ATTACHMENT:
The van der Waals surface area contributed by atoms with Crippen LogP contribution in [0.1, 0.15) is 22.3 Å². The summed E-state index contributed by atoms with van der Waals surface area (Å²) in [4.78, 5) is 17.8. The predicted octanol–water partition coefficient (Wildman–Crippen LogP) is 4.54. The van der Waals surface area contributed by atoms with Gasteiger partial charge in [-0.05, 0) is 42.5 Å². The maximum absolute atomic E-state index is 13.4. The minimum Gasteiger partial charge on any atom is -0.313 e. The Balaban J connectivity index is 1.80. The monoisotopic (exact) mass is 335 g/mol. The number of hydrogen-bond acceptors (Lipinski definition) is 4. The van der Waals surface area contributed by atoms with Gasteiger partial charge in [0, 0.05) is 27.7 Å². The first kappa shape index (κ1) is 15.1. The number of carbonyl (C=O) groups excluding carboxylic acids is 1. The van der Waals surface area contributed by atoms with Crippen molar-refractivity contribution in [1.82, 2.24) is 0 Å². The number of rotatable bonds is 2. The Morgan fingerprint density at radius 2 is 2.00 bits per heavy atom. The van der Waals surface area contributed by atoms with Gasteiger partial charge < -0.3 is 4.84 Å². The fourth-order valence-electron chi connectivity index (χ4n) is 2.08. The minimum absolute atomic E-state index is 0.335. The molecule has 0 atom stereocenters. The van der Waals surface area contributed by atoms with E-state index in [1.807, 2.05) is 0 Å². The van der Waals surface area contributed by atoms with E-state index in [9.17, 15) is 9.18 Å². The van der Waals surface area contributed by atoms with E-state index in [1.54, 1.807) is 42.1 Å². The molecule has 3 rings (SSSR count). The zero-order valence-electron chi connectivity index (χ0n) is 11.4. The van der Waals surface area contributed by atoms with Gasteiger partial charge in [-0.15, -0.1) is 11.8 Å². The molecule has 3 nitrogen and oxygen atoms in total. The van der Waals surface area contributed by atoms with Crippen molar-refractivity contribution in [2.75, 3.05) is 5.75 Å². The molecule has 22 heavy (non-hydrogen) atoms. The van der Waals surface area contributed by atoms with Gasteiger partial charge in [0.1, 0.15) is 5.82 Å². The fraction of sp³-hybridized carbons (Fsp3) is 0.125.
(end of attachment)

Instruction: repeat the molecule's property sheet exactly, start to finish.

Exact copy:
The van der Waals surface area contributed by atoms with Crippen LogP contribution in [0.1, 0.15) is 22.3 Å². The summed E-state index contributed by atoms with van der Waals surface area (Å²) in [4.78, 5) is 17.8. The predicted octanol–water partition coefficient (Wildman–Crippen LogP) is 4.54. The van der Waals surface area contributed by atoms with Gasteiger partial charge in [-0.05, 0) is 42.5 Å². The maximum absolute atomic E-state index is 13.4. The minimum Gasteiger partial charge on any atom is -0.313 e. The Balaban J connectivity index is 1.80. The monoisotopic (exact) mass is 335 g/mol. The number of hydrogen-bond acceptors (Lipinski definition) is 4. The van der Waals surface area contributed by atoms with Gasteiger partial charge in [0, 0.05) is 27.7 Å². The first kappa shape index (κ1) is 15.1. The number of carbonyl (C=O) groups excluding carboxylic acids is 1. The van der Waals surface area contributed by atoms with Crippen molar-refractivity contribution in [1.82, 2.24) is 0 Å². The number of rotatable bonds is 2. The Morgan fingerprint density at radius 2 is 2.00 bits per heavy atom. The van der Waals surface area contributed by atoms with Gasteiger partial charge < -0.3 is 4.84 Å². The fourth-order valence-electron chi connectivity index (χ4n) is 2.08. The minimum absolute atomic E-state index is 0.335. The molecule has 0 atom stereocenters. The van der Waals surface area contributed by atoms with E-state index in [1.807, 2.05) is 0 Å². The van der Waals surface area contributed by atoms with E-state index in [9.17, 15) is 9.18 Å². The van der Waals surface area contributed by atoms with E-state index in [1.54, 1.807) is 42.1 Å². The molecule has 3 rings (SSSR count). The zero-order valence-electron chi connectivity index (χ0n) is 11.4. The van der Waals surface area contributed by atoms with Gasteiger partial charge in [-0.15, -0.1) is 11.8 Å². The molecule has 3 nitrogen and oxygen atoms in total. The van der Waals surface area contributed by atoms with Crippen molar-refractivity contribution in [2.75, 3.05) is 5.75 Å². The molecule has 22 heavy (non-hydrogen) atoms. The van der Waals surface area contributed by atoms with Gasteiger partial charge in [0.1, 0.15) is 5.82 Å². The fraction of sp³-hybridized carbons (Fsp3) is 0.125.